PAGASA eyes declaration of dry season onset by end-March

MANILA — The Philippine Atmospheric Geophysical and Astronomical Services Administration (PAGASA) is expected to declare the onset of the dry season before the end of this month.

In an interview, PAGASA weather forecaster Chris Perez said once the termination of “cold” northeast monsoon is the primary indicator of the onset of summer.

The northeast monsoon (hanging amihan) is the cold wind from Siberia that blows into the country, usually from mid-October until March.

Perez said despite the easterlies or warm winds from the east being the dominant weather system affecting the country, the northeast monsoon is expected to return on weekend or early next week affecting the extreme Northern Luzon.

He added that during summer months, the easterlies and the high-pressure area (HPA), which is the opposite of a low pressure area (LPA), will be the dominant weather systems in the country.

“As of now, we are experiencing warm weather due the presence of easterlies which also brings isolated thunderstorms. By third week of March until May of this year, we will be experiencing the dry season,” Perez told the Philippines News Agency (PNA) in an interview.

Meanwhile, Perez said that the hottest temperature so far for the month of March was recorded at 38.1 degrees Celsius in General Santos City on March 1, followed by 37.9 also in the same city on March 6, while 34.8 degrees Celsius recorded in Catbalogan, Samar on March 6, then in Metro Manila has 34.7 degrees Celsius on March 6 recorded in Science Garden and lastly, in Cebu with 32.1 degrees Celsius on March 7.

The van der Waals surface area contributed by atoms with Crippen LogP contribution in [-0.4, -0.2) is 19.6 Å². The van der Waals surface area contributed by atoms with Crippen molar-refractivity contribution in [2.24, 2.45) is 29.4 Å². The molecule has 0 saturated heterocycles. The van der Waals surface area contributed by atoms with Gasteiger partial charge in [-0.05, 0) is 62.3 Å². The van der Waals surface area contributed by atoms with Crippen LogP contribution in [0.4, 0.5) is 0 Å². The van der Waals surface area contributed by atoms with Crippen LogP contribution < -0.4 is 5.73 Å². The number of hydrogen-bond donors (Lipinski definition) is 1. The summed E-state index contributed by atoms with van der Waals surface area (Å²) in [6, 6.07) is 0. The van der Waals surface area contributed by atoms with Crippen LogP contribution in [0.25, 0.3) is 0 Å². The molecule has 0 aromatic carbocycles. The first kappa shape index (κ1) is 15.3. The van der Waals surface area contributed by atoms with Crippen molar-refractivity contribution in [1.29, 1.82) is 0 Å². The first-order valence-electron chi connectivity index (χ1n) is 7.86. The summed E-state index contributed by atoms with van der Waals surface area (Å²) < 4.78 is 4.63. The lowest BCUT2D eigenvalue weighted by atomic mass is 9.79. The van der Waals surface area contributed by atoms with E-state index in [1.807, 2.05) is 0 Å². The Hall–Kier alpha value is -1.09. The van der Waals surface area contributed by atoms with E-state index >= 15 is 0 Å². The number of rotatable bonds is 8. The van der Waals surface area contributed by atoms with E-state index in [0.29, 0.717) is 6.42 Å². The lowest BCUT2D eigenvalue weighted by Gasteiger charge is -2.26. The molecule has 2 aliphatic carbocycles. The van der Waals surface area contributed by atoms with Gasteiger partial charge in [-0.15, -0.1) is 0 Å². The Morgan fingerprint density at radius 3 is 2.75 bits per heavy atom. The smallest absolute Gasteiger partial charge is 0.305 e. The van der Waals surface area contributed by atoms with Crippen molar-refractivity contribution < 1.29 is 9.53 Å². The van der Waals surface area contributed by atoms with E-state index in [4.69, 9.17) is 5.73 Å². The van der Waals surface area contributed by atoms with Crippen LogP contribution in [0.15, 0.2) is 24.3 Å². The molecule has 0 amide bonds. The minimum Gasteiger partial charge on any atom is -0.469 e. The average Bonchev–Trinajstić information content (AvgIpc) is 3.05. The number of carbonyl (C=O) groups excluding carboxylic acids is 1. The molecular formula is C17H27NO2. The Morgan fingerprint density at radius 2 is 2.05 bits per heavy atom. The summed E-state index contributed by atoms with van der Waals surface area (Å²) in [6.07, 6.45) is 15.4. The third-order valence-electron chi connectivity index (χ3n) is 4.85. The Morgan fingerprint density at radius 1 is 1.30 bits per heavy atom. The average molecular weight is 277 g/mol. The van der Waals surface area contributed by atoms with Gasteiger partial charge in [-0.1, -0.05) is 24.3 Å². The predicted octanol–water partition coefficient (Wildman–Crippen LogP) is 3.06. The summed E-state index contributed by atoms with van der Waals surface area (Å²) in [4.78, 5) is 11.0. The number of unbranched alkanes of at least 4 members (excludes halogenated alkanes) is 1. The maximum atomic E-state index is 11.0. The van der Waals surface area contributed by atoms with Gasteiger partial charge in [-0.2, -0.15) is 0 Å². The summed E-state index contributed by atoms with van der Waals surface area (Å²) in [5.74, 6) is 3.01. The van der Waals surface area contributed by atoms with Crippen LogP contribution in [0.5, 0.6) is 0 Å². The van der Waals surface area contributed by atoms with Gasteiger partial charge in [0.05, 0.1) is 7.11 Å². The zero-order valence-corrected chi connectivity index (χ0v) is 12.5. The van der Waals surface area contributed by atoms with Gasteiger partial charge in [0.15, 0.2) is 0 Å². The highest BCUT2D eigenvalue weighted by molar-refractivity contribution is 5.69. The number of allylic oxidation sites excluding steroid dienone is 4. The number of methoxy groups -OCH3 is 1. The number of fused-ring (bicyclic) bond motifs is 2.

Based on the PAGASA’s climatological record, the hottest temperature in Metro Manila was recorded on May 14, 1987 at 38.5 degrees Celsius.

The hottest temperature ever recorded in the country was in Tuguegarao, Cagayan at 42.2 degrees Celsius on May 11, 1969.

Perez also said that expect the heat index to rise, which the state weather bureau defines as “what the human body perceives.”

Heat index or human discomfort index gives the “apparent” temperature or what humans perceive or feel as the temperature affecting their body. High air temperatures and high relative humidity will give high apparent temperatures or indices. Full exposure to sunshine can increase the heat index by 9 degrees Celsius.

With this, the agency advise the public to avoid heat exhaustion by staying indoors as much as possible.

He said residents of places directly affected by the heat of the sun, particularly those which do not trees and are surrounded by concrete roads would feel much hotter.

People are also advised to wear clothing made of light materials with light colors, stay hydrated by drinking plenty of water and avoid eating food high in protein, which can increase body heat.

However, he noted that light rains, especially in the afternoon or evening, are still possible due to localized thunderstorms or convections due to easterlies.

Perez said the country will be storm-free until the weekend, noting that zero to one tropical cyclone may affect the country for the month of March. Christopher Lloyd Caliwan
/PNA/northboundasia.com